Of course you can steal the data!
This becomes apparent when you consider how a network works and the attacks that you could perform within a network. The following are two very basic examples:
- ARP Poisoning/Spoofing
- Simply control the physical network infrastructure (router)
With ARP Poisoning/Spoofing, you basically broadcast a message to the network saying "I am the router!" and the other devices on the network reply "Yes, master, I shall send all of my data to you." Then all the devices on the network will route any kind of web request they make through you. Thus, this allows you to take control of the network and intercept data. (MiTM Attack. Note: nowadays there are protections in place to prevent this kind of attack, but it can still be done.)
Controlling the Physical Network: If you control the physical network infrastructure, then it is basically game over for anyone on the network. This is achieved by bringing a router with you, making a network called "Totally fun, safe, and free wifi network with no data logging or hacking...", and then leaching all data, probably via routing the data through a device you have connected to the router. (Again, this is a MiTM attack.)
But how do I get the encrypted data? you ask. Well, that isn't too hard actually. First, we will need to forge a certificate. Okay, that part might be a bit hard, but as it turns out, there are a couple ways we can do this:
- Convince the user to install a custom SSL/TLS Root Certificate, thus allowing your MiTM system to act as a certificate authority to issue certificates for any website the user visits. (Kind of messy and requires the user to install the vulnerability.);
- Many browsers, especially older browsers, are vulnerable to a null-byte exploit that I first heard about in a presentation given by a researcher/hacker who goes by Moxie Marlinspike. Essentially, a lot of Certificate Authorities use Pascal-style strings (fixed-width) in their systems, but most browsers use C-style strings (null-termianted). So, a certificate like
*\0.a-domain-name-you-own.com would actually allow you to match any website. (In many browsers
* says "match anything" and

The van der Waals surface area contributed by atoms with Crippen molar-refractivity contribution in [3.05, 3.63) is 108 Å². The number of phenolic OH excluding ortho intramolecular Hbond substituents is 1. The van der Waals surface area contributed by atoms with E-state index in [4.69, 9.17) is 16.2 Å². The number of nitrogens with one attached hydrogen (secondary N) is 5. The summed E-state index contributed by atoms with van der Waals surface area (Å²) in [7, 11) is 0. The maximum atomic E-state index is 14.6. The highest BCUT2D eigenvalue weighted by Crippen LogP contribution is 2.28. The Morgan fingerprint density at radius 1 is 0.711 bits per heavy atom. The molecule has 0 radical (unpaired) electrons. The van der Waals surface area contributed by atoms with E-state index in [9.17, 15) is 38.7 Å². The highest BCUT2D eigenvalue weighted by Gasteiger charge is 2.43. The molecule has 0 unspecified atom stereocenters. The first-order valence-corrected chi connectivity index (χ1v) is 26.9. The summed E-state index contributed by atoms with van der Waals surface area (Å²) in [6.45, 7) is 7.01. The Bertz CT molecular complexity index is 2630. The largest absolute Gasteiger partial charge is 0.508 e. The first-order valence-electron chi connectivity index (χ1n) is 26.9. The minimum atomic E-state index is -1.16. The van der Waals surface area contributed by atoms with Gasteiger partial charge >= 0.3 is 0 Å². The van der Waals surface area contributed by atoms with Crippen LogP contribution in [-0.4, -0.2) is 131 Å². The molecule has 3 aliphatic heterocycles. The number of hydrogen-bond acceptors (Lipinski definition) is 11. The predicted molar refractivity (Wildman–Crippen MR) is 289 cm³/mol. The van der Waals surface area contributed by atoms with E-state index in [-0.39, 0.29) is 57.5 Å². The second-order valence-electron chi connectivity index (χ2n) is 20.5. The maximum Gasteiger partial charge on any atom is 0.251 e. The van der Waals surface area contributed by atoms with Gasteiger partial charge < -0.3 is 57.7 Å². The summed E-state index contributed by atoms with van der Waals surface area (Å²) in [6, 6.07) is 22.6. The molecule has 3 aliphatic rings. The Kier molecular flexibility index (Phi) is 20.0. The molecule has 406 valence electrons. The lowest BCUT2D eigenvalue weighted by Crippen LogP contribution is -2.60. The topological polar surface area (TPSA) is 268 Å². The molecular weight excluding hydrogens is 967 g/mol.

\0 says "matching ends here".) So, good game, a certificate for this domain would match literally any website and it could be handed out to any client on the network that you are performing a MiTM with; or
- Attempt to do SSL-Stripping. (Does not work on most modern websites, so I won't bother discussing this one. Also does not require certificate forging.)
Option 1 is pretty self explanatory, so I'll go into option 2 a bit more. Browsers use a protocol called OCSP to determine if a certificate is still valid or not. So, this is a major problem if the certificate authority revokes the certificate you created for
*\0.a-domain-name-you-own.com. Interestingly enough, though, the response from the OCSP protocol will return a message containing a byte indicating the certificates status, and an optional signed message describing the status code. Options 0-2 require the signed message describing the status code, where option 0 is "Success" (certificate is still valid), option 1 is "Malformed Request", and option 2 is "Internal Error". Status code 3, however, does not require a signed message describing it, and a status code of 3 actually means "Try Later." Many older browsers (with old implementations of SSL) will interpret this as basically being equivalent to "Success", and the certificate will be treated as valid. Thus, you can MiTM the HTTPS (SSL/TLS) encrypted content being transmitted between the client on the browser for ANY website.
For more details on that, I would recommend watching the following talk by Moxie Marlynspike at DEFCON 17: https://www.youtube.com/watch?v=ibF36Yyeehw
It is important to note that the method described for Option 2 (Asteriks and null-terminator exploit) is a somewhat old method now which might not work any more for most browsers. However, this should still give you an interesting study into how HTTPS and SSL/TLS can be exploited, decrypted, modified, and monitored.
It is also worth mentioning that you could use other attack vectors to get the data. One that comes to mind immediately, if you're on the same network, is the option to scan the other devices on the network for vulnerabilities and then hack them to execute some code on the device. (E.g., create a reverse shell.) I would recommend looking into Metasploit if you want to learn more about that, as it is out of the scope of this answer, and this answer is long enough as is ;-)
Disclaimer: I am also a Computer Science student, so I am by no means a professional in the field. As such, there could be a few incorrect details above. Regardless, hopefully this will help to answer your questions, and it might even spark some interest in you to research a few things mentioned.